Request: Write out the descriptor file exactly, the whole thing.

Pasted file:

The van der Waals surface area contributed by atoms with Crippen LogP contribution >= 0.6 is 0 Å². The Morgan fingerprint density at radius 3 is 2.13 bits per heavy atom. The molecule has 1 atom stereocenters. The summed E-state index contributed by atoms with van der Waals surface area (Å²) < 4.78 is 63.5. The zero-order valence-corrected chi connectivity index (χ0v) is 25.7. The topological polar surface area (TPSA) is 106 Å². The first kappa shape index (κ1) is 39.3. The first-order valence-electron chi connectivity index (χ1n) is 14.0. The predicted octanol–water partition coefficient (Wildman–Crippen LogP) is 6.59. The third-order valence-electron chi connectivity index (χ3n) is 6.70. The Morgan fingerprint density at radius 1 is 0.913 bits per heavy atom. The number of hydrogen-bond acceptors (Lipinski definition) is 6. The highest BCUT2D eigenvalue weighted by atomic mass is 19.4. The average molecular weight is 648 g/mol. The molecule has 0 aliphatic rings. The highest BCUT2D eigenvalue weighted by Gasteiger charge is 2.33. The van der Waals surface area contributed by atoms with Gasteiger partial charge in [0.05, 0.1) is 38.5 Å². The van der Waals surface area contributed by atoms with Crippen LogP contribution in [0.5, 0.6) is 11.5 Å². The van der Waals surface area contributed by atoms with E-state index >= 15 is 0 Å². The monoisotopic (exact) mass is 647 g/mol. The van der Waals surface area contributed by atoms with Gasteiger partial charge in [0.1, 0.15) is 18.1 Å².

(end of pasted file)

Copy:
The van der Waals surface area contributed by atoms with Crippen LogP contribution >= 0.6 is 0 Å². The Morgan fingerprint density at radius 3 is 2.13 bits per heavy atom. The molecule has 1 atom stereocenters. The summed E-state index contributed by atoms with van der Waals surface area (Å²) < 4.78 is 63.5. The zero-order valence-corrected chi connectivity index (χ0v) is 25.7. The topological polar surface area (TPSA) is 106 Å². The first kappa shape index (κ1) is 39.3. The first-order valence-electron chi connectivity index (χ1n) is 14.0. The predicted octanol–water partition coefficient (Wildman–Crippen LogP) is 6.59. The third-order valence-electron chi connectivity index (χ3n) is 6.70. The Morgan fingerprint density at radius 1 is 0.913 bits per heavy atom. The number of hydrogen-bond acceptors (Lipinski definition) is 6. The highest BCUT2D eigenvalue weighted by atomic mass is 19.4. The average molecular weight is 648 g/mol. The molecule has 0 aliphatic rings. The highest BCUT2D eigenvalue weighted by Gasteiger charge is 2.33. The van der Waals surface area contributed by atoms with Gasteiger partial charge in [0.05, 0.1) is 38.5 Å². The van der Waals surface area contributed by atoms with Crippen LogP contribution in [0.5, 0.6) is 11.5 Å². The van der Waals surface area contributed by atoms with E-state index >= 15 is 0 Å². The monoisotopic (exact) mass is 647 g/mol. The van der Waals surface area contributed by atoms with Gasteiger partial charge in [0.1, 0.15) is 18.1 Å².